Powder Blue Timothy Linh Bui

Powder Blue Timothy Linh Bui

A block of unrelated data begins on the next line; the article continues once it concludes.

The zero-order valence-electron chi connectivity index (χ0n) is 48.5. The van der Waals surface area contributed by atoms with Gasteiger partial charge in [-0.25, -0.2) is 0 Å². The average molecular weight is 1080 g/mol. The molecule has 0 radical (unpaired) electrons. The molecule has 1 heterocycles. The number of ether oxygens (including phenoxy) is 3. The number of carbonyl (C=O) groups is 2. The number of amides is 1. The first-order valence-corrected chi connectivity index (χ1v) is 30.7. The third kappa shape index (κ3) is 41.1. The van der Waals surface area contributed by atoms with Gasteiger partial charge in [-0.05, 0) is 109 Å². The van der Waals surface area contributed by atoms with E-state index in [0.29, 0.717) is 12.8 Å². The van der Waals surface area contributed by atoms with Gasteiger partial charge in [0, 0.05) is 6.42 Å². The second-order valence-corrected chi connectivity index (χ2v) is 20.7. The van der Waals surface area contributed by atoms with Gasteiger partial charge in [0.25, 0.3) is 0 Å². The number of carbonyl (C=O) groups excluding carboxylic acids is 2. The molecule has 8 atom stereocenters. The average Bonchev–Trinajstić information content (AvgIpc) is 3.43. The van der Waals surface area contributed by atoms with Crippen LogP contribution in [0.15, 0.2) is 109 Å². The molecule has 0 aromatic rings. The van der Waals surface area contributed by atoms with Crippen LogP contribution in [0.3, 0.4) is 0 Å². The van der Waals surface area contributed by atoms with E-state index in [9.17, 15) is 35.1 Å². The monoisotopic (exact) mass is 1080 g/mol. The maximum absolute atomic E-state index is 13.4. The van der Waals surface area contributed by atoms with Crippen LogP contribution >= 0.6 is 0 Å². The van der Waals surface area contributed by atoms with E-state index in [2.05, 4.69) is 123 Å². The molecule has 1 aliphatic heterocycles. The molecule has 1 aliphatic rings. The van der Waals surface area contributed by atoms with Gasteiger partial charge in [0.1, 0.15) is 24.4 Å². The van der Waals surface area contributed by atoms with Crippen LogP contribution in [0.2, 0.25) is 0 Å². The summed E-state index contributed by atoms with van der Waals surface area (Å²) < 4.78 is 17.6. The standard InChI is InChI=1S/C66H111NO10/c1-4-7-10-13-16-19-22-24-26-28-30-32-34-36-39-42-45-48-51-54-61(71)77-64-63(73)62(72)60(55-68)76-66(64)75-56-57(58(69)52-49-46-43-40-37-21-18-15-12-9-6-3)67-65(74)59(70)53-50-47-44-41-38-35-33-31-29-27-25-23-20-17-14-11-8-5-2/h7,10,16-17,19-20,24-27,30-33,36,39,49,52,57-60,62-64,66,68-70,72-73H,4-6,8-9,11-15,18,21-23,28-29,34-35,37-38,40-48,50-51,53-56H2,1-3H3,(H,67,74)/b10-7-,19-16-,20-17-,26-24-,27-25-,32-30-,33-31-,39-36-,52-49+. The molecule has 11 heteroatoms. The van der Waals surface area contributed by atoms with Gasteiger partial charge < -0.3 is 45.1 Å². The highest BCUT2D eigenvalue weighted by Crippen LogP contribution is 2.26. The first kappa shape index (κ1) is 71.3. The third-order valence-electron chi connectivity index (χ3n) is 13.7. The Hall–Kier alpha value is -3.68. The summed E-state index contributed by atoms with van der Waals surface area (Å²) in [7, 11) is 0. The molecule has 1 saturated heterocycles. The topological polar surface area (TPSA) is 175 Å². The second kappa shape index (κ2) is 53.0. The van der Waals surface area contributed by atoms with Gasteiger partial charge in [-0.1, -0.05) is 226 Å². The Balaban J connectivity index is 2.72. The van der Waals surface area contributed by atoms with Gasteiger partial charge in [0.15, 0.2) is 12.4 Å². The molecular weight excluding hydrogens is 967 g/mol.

In a ho-hum making-of documentary, Powder Blue star/co-producer calls the film "a poem to loneliness." I suppose that's true; it reminds me of one of those heavy-handed suicide poems sometimes written by self-consciously depressed kids in seventh grade. A self-consciously grim "everybody hurts" drama about lost souls in Los Angeles, Powder Blue tries to make a weighty statement on isolation in a bit city but instead feels like a movie trying too hard to make a weighty statement. Writer/director Timothy Linh Bui takes a page out of the Amores Perros and (groan) Crash playbook with his interconnected plot structure. Rose Johnny (Jessica Biel) is a coke addict who strips to pay for her comatose son's medical bills. Jack Doheny (Ray Liotta) is the ex-con who takes a mysterious interest in her. Qwerty (Eddie Redmayne) finds her lost dog and enters her life. Meanwhile, Charlie (Forest Whitaker) is heartbroken, suicidal, and has a big bag full of money. Interspersed among the four main characters' lives are Patrick Swayze (as a sleazy strip club owner), Kris Kristofferson, and, in a particularly nice piece of acting, Lisa Kudrow. Bui has a good visual sense and his depictions of the seedier sides of Los Angeles are detailed and evocative. The actors are all very competent and the film moves along briskly enough that it never really bores, but it's a shame that Powder Blue is so much less than the sum of its parts. Sophomore feature director Bui has yet to learn that less is more when it comes to depicting the harsh emptiness of loneliness. He crowds the screen with characters, aggressively emotional music, unconvincing angry monologues, and visual razzmatazz that the "lonely" atmosphere seems insincere and unconvincing. To see the topic done with more subtlety and finesse, check out Kelly Reichardt's Wendy and Lucy, or heck, even Babel, which, while chaotic, still managed to give its characters room to breathe. DVD extras include a self-congratulatory commentary and documentary. (Image Entertainment)